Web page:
Semisynthetic Pincer Metalloenzymes : A Match between Organometallic and Protein Building Blocks

B. Wieczorek

Research output: ThesisDoctoral thesis 1 (Research UU / Graduation UU)

Abstract

The modification of biomolecules by transition metal complexes has become an increasingly important area of research in recent years. As transition metal complexes possess a high electron density around the metal centre, they display a wide range of reactivities rendering them extremely useful target molecules in e.g. catalysis and coordination studies. When transition metal complexes are used to modify biological molecules such as carbohydrates, peptides and proteins, these special properties can be used to alter the structure and function of the respective biomolecule. This combination of transition metal and biochemistry opens up exciting new possibilities in the structural study of biomolecules and drug targeting, in which the special properties of the metal centre can be exploited to elucidate the structure and the mechanism of action. Furthermore, by synthetic modification with metal complexes, the intrinsic properties of the biomolecule can be altered and novel functionalities can be added, e.g. novel spectroscopic or non-natural catalytic features. A group of transition metal complexes, which have been studied intensively, are the so-called pincer complexes. Due to their specific structural features and remarkable stability, ECE-pincer metal complexes have found numerous applications, ranging from their uses such as catalysts, organometallic switches, and heavy atom probes to sensoring applications. Recently, several ECE-pincer metal complexes substituted by protein-reactive phosphonate groups have been developed in our group. As phosphonates have been known to be site-selective inhibitors for serine hydrolases binding covalently to the reactive nucleophile serine in the active site of serine hydrolases, the ECE-pincer metal substituted phosphonates could be used for the single-site covalent labelling of the lipase cutinase (lipases belong to the superfamily of serine hydrolases), as shown recently. In this thesis various phosphonate functionalized organometallic complexes were immobilized onto the active site of lipases and used in structural, coordination, catalytic and protein labeling studies. First, a comprehensive overview of bioorganometallic pincer complexes known from literature is given (Chapter 1). In Chapter 2, five crystal structures of cutinase covalently modified with two different ECE-pincer metal phosphonate inhibitors were resolved. A study investigating the binding of the two opposite enantiomers of two different phosphonate pincer substrates to cutinase is described in Chapter 3. In Chapter 4 the coordination between a cationic NCN-pincer platinum cutinase hybrid and several phosphines is studied. Based on the successful coordination studies, a catalytic study with an SCS-pincer palladium cutinase hybrid was performed in Chapter 5. In Chapter 6 a novel luminescent organometallic biolabel based on a luminescent NCN-platinum complex is described. The coordination of a fluorescent stilbazole to a cationic NCN pincer platinum complex is investigated in Chapter 7. The synthesis and site-specific immobilization of a ruthenium racemization catalyst onto lipase beads is described in Chapter 8. This catalyst was successfully applied in a Dynamic Kinetic Resolution study of a secondary alcohol. The various applications of these transition metal complex lipase hybrids show the versatility of these systems and open up new possibilities for further studies in proteomics, novel catalytic reactions and supramolecular metal-biohybrid systems. By exploiting the unique structural and electronic properties of protein-embedded transition metal complexes, novel protein modification and studying tools are at hand, which can tremendously advance the field of protein science.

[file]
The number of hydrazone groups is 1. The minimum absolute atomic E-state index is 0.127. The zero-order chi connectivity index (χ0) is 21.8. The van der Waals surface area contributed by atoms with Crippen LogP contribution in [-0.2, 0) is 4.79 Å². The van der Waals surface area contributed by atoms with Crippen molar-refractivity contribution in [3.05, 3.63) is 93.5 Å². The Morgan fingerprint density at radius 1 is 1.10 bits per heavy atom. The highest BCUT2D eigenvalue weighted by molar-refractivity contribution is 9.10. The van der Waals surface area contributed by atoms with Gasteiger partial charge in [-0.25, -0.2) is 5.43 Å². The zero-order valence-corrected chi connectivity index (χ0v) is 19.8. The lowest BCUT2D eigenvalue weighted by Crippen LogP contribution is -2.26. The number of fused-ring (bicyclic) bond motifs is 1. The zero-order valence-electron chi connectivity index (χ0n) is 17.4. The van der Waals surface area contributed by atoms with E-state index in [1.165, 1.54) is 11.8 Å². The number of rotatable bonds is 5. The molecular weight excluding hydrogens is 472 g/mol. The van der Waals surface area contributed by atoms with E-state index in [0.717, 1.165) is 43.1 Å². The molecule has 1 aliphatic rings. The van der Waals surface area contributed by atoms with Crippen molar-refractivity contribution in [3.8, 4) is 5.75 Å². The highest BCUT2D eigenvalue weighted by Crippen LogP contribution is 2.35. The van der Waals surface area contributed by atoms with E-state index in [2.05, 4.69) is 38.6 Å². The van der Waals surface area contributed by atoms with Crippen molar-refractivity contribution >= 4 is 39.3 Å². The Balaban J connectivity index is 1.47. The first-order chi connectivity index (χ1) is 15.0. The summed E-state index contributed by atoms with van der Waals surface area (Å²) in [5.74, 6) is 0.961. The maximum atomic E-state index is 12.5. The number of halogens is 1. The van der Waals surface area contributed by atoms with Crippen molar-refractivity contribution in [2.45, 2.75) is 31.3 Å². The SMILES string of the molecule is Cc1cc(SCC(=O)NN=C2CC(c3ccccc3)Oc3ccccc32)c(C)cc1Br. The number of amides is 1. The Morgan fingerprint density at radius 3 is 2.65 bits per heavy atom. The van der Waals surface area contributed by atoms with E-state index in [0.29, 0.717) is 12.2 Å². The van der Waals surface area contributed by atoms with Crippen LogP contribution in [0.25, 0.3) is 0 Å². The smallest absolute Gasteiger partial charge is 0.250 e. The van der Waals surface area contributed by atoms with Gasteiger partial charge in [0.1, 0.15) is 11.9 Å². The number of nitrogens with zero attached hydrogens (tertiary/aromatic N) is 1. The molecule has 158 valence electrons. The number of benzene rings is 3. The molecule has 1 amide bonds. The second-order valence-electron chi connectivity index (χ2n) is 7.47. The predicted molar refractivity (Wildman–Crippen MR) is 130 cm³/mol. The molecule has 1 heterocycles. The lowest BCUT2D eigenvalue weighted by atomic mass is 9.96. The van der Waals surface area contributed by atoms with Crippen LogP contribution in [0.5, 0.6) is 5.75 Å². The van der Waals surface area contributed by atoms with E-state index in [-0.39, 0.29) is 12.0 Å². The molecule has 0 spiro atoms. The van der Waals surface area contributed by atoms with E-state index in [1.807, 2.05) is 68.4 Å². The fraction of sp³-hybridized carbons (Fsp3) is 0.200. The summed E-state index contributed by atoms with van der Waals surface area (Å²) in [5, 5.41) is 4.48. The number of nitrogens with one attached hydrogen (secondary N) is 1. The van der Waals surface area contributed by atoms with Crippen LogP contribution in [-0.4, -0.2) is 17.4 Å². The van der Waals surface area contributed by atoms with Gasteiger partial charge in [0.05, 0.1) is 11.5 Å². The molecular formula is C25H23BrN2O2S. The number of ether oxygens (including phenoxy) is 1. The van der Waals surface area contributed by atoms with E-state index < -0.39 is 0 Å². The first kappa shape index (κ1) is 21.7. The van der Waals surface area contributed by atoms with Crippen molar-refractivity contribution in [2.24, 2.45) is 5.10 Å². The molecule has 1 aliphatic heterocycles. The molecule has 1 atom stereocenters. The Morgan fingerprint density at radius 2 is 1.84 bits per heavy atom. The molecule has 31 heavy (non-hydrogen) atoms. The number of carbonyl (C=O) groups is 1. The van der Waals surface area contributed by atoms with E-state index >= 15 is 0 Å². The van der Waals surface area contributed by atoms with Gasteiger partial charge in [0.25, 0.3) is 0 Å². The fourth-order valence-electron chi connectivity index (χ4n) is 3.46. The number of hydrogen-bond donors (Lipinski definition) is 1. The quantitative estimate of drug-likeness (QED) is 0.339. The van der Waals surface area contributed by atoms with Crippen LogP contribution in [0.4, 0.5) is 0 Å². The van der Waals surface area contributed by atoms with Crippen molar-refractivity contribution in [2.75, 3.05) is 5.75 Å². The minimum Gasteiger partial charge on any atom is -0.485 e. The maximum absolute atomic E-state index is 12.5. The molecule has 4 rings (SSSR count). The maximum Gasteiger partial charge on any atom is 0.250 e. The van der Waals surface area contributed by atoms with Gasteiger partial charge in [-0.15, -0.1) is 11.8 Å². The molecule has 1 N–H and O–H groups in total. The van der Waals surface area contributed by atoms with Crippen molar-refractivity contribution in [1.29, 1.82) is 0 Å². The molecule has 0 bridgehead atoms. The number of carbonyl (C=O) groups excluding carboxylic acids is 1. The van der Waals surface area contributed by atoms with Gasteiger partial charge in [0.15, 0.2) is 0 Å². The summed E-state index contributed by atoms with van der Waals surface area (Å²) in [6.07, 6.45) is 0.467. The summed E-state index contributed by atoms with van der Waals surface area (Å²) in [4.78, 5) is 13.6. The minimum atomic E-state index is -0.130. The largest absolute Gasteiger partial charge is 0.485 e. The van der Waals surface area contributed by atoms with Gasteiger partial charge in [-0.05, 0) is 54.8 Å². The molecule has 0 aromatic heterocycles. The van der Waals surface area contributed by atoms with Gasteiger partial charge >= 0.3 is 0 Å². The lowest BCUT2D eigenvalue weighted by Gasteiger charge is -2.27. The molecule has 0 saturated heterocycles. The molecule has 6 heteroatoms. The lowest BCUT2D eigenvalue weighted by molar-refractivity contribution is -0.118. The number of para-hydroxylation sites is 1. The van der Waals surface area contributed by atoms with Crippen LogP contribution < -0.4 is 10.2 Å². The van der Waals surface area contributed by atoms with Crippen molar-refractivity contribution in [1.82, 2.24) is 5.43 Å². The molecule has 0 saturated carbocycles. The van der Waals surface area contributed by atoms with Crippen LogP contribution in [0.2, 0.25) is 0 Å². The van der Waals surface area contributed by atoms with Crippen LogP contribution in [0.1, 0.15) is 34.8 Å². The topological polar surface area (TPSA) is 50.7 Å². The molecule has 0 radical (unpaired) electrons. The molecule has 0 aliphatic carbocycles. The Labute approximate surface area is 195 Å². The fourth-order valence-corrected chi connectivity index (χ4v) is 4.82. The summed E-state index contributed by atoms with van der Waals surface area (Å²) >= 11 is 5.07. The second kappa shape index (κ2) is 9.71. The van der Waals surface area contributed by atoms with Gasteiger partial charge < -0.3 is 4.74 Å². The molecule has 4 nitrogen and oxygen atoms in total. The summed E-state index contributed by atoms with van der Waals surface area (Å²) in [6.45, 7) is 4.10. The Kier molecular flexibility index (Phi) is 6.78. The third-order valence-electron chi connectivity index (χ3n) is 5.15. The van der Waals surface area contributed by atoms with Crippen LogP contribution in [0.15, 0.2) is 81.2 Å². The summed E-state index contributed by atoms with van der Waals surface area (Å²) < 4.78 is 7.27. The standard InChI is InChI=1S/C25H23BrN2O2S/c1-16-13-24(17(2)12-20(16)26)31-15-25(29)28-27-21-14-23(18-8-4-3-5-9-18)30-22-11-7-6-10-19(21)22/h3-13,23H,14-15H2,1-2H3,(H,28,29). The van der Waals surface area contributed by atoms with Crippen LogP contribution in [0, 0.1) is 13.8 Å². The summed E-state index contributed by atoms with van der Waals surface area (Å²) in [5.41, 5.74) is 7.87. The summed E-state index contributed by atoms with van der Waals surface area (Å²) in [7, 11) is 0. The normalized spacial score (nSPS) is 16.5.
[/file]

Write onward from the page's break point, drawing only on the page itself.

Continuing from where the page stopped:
Original languageUndefined/Unknown
QualificationDoctor of Philosophy
Awarding Institution
  • Utrecht University
Supervisors/Advisors
  • van Koten, G., Primary supervisor
  • Klein Gebbink, Bert, Supervisor
  • Egmond, Maarten, Supervisor
Award date7 Oct 2009
Publisher
Print ISBNs978-90-393-51743
Publication statusPublished - 7 Oct 2009

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